Monday, March 25, 2019


The Ape.
A Brief Fable.

One night an ape set a grove | of cedars on fire, | and was then very pleased with himself, | as he found it so enlightening [(hell)]. | "Come, brethren:  see what I can do; | I, — I [can] change night into day!"

His brethren came, great and small, | admired the glare, | and all began to praise [him] clamorously in song [(singen an zu schrein)]: | ["]Long live brother Hans! | Hans [the] ape is worthy of renown, | [for] he has enlightened [(aufgeklärt)] the [whole] region."

     Berlinische Monatsschrift 4, no. 11 (November 1784):  480, translation mine.  I was put onto this by Rémi Brague, The kingdom of man:  genesis and failure of the modern project, trans. Paul Seaton, Catholic ideas for a secular world (Notre Dame, IN:  University of Notre Dame Press, 2018), 213, who, following Peter Pütz (Die deutsche Aufklärung (Darmstadt:  Wissenschaftliche Buchgesellschaft, 1978), 31-32), treats it as a commentary on the Enlightenment.

"true man": "the undiminished and perfect nature" that "the Creator established in us from the beginning" and assumed in order to restore

     "So the proper character of both natures [(Salva . . . proprietate utriusque naturae, the saving property of both natures)] was maintained and came together in a single person.  Lowliness was taken up by majesty, weakness by strength, mortality by eternity.  To pay off the debt of our state, invulnerable nature was united to a nature that could suffer; so that in a way that corresponded to the remedies we needed, one and the same mediator between God and humanity, the man Christ Jesus, could both on the one hand die and on the other be incapable of death.  Thus was true God born in the undiminished and perfect nature of a true man, complete in what is his and complete in what is ours [(In integra ergo veri hominis perfectaque natura verus natus est deus, totus in suis, totus in nostris)].  By 'ours' we mean what the Creator established in us from the beginning and what he took upon himself to restore [(quae in nobis ab initio creator condidit et quae reparanda suscepit, what, in repairing, he took up)].  There was in the Saviour no trace of the things which the Deceiver brought upon us, and to which deceived humanity gave admittance.  His subjection to human weaknesses in common with us did not mean that he shared our sins.  He took on the form of a servant without the defilement of sin, thereby enhancing the human and not diminishing the divine. . . .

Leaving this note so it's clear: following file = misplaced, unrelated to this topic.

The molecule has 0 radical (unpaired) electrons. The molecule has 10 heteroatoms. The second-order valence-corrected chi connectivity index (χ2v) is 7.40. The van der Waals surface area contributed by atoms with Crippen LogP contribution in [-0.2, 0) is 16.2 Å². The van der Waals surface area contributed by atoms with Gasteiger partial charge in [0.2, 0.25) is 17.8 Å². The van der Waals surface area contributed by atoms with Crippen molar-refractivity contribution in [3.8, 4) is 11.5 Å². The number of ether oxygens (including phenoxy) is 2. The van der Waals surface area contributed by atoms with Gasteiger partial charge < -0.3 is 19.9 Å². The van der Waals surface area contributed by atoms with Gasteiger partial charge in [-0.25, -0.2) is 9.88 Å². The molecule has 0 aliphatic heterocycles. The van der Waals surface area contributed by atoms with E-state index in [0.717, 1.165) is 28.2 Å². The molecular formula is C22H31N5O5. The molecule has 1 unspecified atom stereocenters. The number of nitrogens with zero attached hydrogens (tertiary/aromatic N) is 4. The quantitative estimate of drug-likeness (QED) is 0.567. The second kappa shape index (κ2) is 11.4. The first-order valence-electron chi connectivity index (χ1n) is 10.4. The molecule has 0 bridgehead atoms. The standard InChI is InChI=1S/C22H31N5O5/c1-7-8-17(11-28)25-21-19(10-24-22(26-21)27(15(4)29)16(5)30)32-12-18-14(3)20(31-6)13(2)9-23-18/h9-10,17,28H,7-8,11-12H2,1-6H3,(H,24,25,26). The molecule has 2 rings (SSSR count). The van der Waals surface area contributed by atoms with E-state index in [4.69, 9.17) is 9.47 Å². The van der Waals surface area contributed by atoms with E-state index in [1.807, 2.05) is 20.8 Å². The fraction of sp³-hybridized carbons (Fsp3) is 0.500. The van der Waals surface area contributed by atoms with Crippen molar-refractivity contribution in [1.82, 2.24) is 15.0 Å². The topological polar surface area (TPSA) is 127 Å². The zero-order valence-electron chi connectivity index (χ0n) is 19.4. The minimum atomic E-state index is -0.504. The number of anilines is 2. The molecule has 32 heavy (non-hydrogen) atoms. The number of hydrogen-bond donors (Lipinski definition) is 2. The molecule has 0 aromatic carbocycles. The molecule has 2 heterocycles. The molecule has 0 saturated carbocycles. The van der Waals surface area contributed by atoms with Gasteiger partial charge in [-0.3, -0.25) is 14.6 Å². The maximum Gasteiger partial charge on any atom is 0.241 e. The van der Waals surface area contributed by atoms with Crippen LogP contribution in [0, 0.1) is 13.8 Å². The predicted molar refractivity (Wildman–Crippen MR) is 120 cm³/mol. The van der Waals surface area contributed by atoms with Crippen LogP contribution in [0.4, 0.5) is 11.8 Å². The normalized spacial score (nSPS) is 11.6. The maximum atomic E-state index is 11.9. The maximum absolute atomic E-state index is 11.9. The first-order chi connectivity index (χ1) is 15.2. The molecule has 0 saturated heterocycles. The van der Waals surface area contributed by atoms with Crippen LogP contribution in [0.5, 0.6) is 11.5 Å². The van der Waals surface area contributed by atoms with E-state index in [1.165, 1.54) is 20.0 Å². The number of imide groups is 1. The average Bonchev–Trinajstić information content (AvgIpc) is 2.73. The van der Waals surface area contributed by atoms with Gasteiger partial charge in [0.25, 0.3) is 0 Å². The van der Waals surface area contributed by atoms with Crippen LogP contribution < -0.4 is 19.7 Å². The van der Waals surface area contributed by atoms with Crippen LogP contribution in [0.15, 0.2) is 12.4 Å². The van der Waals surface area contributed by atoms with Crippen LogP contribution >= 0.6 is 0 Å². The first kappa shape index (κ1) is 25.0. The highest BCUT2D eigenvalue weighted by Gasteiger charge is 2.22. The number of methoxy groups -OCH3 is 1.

". . . As God is not changed by showing mercy, neither is humanity devoured by the dignity received [(Sicut . . . deus non mutatur miseratione, ita homo non consumitur dignitate)].  The activity of each is what is proper to it in communion with the other [(cum alterius communione quod proprium est)]:  that is, the Word performs what belongs to the Word, and the flesh accomplishes what belongs to the flesh. . . . As the Word does not lose its glory which is equal to that of the Father, so neither does the flesh leave the nature of its kind behind.  We must say this again and again:  one and the same is truly Son of God and truly son of man."

     Pope Leo I, Letter (Tome) to Flavian (449), as translated in Tanner, vol. 1, pp. 78-79.  Latin from there as well.